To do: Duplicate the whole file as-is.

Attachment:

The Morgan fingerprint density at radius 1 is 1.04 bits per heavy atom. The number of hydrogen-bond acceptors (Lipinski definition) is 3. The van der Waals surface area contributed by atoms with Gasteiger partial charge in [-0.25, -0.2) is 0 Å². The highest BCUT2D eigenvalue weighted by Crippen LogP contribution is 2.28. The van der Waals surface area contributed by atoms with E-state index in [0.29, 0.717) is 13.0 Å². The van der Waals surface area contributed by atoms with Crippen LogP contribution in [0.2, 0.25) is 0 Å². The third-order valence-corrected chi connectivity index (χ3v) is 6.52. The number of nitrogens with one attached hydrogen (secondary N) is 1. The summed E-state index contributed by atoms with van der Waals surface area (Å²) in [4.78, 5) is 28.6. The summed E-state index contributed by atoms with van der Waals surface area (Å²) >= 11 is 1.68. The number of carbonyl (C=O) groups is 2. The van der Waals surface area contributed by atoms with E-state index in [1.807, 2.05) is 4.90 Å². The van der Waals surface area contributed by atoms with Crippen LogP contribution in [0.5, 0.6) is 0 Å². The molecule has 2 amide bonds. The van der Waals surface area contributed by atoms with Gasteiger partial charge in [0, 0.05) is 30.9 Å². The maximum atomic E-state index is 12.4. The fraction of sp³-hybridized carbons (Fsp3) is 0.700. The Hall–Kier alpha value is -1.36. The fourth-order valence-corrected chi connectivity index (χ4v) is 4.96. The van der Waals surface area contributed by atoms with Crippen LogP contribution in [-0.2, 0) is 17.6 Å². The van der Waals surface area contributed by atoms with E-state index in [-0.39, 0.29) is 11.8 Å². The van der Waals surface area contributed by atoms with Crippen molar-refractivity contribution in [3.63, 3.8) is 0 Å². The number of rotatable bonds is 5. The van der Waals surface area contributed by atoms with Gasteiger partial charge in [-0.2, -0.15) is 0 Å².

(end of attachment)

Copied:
The Morgan fingerprint density at radius 1 is 1.04 bits per heavy atom. The number of hydrogen-bond acceptors (Lipinski definition) is 3. The van der Waals surface area contributed by atoms with Gasteiger partial charge in [-0.25, -0.2) is 0 Å². The highest BCUT2D eigenvalue weighted by Crippen LogP contribution is 2.28. The van der Waals surface area contributed by atoms with E-state index in [0.29, 0.717) is 13.0 Å². The van der Waals surface area contributed by atoms with Crippen LogP contribution in [0.2, 0.25) is 0 Å². The third-order valence-corrected chi connectivity index (χ3v) is 6.52. The number of nitrogens with one attached hydrogen (secondary N) is 1. The summed E-state index contributed by atoms with van der Waals surface area (Å²) in [4.78, 5) is 28.6. The summed E-state index contributed by atoms with van der Waals surface area (Å²) >= 11 is 1.68. The number of carbonyl (C=O) groups is 2. The van der Waals surface area contributed by atoms with E-state index in [1.807, 2.05) is 4.90 Å². The van der Waals surface area contributed by atoms with Crippen LogP contribution in [0.5, 0.6) is 0 Å². The molecule has 2 amide bonds. The van der Waals surface area contributed by atoms with Gasteiger partial charge in [0, 0.05) is 30.9 Å². The maximum atomic E-state index is 12.4. The fraction of sp³-hybridized carbons (Fsp3) is 0.700. The Hall–Kier alpha value is -1.36. The fourth-order valence-corrected chi connectivity index (χ4v) is 4.96. The van der Waals surface area contributed by atoms with Crippen LogP contribution in [-0.2, 0) is 17.6 Å². The van der Waals surface area contributed by atoms with E-state index in [-0.39, 0.29) is 11.8 Å². The van der Waals surface area contributed by atoms with Crippen molar-refractivity contribution in [3.63, 3.8) is 0 Å². The number of rotatable bonds is 5. The van der Waals surface area contributed by atoms with Gasteiger partial charge in [-0.2, -0.15) is 0 Å².